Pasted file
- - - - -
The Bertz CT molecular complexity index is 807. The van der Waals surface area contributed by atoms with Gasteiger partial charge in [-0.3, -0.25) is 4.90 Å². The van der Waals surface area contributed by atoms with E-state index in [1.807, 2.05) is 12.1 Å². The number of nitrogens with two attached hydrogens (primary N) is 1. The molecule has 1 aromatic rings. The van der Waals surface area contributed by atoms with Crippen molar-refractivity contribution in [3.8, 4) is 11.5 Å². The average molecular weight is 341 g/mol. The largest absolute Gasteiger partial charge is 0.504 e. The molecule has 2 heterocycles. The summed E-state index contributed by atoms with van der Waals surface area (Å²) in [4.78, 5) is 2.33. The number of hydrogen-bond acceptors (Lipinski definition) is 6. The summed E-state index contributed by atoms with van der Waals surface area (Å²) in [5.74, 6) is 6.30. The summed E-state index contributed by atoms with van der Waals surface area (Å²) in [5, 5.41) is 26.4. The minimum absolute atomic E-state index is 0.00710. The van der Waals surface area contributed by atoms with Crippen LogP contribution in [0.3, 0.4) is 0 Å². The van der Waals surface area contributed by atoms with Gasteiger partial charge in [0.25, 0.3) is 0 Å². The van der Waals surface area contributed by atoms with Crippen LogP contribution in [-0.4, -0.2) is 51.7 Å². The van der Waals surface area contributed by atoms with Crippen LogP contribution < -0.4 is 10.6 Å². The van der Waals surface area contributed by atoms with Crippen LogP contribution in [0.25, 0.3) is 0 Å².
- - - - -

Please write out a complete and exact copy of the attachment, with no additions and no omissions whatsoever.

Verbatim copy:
The Bertz CT molecular complexity index is 807. The van der Waals surface area contributed by atoms with Gasteiger partial charge in [-0.3, -0.25) is 4.90 Å². The van der Waals surface area contributed by atoms with E-state index in [1.807, 2.05) is 12.1 Å². The number of nitrogens with two attached hydrogens (primary N) is 1. The molecule has 1 aromatic rings. The van der Waals surface area contributed by atoms with Crippen molar-refractivity contribution in [3.8, 4) is 11.5 Å². The average molecular weight is 341 g/mol. The largest absolute Gasteiger partial charge is 0.504 e. The molecule has 2 heterocycles. The summed E-state index contributed by atoms with van der Waals surface area (Å²) in [4.78, 5) is 2.33. The number of hydrogen-bond acceptors (Lipinski definition) is 6. The summed E-state index contributed by atoms with van der Waals surface area (Å²) in [5.74, 6) is 6.30. The summed E-state index contributed by atoms with van der Waals surface area (Å²) in [5, 5.41) is 26.4. The minimum absolute atomic E-state index is 0.00710. The van der Waals surface area contributed by atoms with Crippen LogP contribution in [0.3, 0.4) is 0 Å². The van der Waals surface area contributed by atoms with Gasteiger partial charge in [0.25, 0.3) is 0 Å². The van der Waals surface area contributed by atoms with Crippen LogP contribution in [-0.4, -0.2) is 51.7 Å². The van der Waals surface area contributed by atoms with Crippen LogP contribution < -0.4 is 10.6 Å². The van der Waals surface area contributed by atoms with Crippen LogP contribution in [0.25, 0.3) is 0 Å².